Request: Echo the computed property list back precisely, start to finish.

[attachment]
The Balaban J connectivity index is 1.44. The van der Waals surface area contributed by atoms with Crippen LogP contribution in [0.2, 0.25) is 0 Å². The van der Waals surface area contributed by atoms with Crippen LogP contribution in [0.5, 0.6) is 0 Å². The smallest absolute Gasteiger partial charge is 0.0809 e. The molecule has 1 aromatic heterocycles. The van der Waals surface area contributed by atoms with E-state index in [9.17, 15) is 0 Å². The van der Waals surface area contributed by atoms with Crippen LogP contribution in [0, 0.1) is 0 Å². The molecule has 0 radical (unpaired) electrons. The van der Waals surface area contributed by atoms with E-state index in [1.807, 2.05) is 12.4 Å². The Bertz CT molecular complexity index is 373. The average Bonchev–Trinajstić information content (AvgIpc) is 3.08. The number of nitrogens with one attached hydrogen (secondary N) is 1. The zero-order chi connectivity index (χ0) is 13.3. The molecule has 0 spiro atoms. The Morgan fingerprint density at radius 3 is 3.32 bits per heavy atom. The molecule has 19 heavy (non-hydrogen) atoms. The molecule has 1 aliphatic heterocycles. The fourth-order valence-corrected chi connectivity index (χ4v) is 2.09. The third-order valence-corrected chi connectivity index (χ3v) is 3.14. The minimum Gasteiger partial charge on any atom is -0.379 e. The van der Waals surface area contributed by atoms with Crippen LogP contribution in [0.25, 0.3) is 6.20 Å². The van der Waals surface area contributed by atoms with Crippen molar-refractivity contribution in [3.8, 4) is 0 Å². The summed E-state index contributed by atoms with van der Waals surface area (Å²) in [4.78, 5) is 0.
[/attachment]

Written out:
The Balaban J connectivity index is 1.44. The van der Waals surface area contributed by atoms with Crippen LogP contribution in [0.2, 0.25) is 0 Å². The van der Waals surface area contributed by atoms with Crippen LogP contribution in [0.5, 0.6) is 0 Å². The smallest absolute Gasteiger partial charge is 0.0809 e. The molecule has 1 aromatic heterocycles. The van der Waals surface area contributed by atoms with E-state index in [9.17, 15) is 0 Å². The van der Waals surface area contributed by atoms with Crippen LogP contribution in [0, 0.1) is 0 Å². The molecule has 0 radical (unpaired) electrons. The van der Waals surface area contributed by atoms with E-state index in [1.807, 2.05) is 12.4 Å². The Bertz CT molecular complexity index is 373. The average Bonchev–Trinajstić information content (AvgIpc) is 3.08. The number of nitrogens with one attached hydrogen (secondary N) is 1. The zero-order chi connectivity index (χ0) is 13.3. The molecule has 0 spiro atoms. The Morgan fingerprint density at radius 3 is 3.32 bits per heavy atom. The molecule has 19 heavy (non-hydrogen) atoms. The molecule has 1 aliphatic heterocycles. The fourth-order valence-corrected chi connectivity index (χ4v) is 2.09. The third-order valence-corrected chi connectivity index (χ3v) is 3.14. The minimum Gasteiger partial charge on any atom is -0.379 e. The van der Waals surface area contributed by atoms with Crippen LogP contribution in [0.25, 0.3) is 6.20 Å². The van der Waals surface area contributed by atoms with Crippen molar-refractivity contribution in [3.8, 4) is 0 Å². The summed E-state index contributed by atoms with van der Waals surface area (Å²) in [4.78, 5) is 0.